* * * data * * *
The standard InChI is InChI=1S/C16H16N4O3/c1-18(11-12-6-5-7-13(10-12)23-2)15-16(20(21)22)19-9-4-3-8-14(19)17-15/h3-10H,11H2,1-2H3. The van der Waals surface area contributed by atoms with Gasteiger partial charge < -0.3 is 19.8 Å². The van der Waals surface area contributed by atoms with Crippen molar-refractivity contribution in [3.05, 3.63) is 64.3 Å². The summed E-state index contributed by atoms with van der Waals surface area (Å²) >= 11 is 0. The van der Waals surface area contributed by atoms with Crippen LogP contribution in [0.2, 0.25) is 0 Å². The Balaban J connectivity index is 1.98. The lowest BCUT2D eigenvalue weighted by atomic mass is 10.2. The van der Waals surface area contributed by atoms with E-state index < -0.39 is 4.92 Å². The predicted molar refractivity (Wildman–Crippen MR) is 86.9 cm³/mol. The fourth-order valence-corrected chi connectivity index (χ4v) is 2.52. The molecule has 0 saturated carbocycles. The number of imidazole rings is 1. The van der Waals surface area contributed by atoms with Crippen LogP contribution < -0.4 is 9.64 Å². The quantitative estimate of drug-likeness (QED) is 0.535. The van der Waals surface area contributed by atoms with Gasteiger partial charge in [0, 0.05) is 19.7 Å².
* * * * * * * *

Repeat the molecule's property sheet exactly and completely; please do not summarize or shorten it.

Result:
The standard InChI is InChI=1S/C16H16N4O3/c1-18(11-12-6-5-7-13(10-12)23-2)15-16(20(21)22)19-9-4-3-8-14(19)17-15/h3-10H,11H2,1-2H3. The van der Waals surface area contributed by atoms with Gasteiger partial charge < -0.3 is 19.8 Å². The van der Waals surface area contributed by atoms with Crippen molar-refractivity contribution in [3.05, 3.63) is 64.3 Å². The summed E-state index contributed by atoms with van der Waals surface area (Å²) >= 11 is 0. The van der Waals surface area contributed by atoms with Crippen LogP contribution in [0.2, 0.25) is 0 Å². The Balaban J connectivity index is 1.98. The lowest BCUT2D eigenvalue weighted by atomic mass is 10.2. The van der Waals surface area contributed by atoms with E-state index < -0.39 is 4.92 Å². The predicted molar refractivity (Wildman–Crippen MR) is 86.9 cm³/mol. The fourth-order valence-corrected chi connectivity index (χ4v) is 2.52. The molecule has 0 saturated carbocycles. The number of imidazole rings is 1. The van der Waals surface area contributed by atoms with Crippen LogP contribution < -0.4 is 9.64 Å². The quantitative estimate of drug-likeness (QED) is 0.535. The van der Waals surface area contributed by atoms with Gasteiger partial charge in [0, 0.05) is 19.7 Å².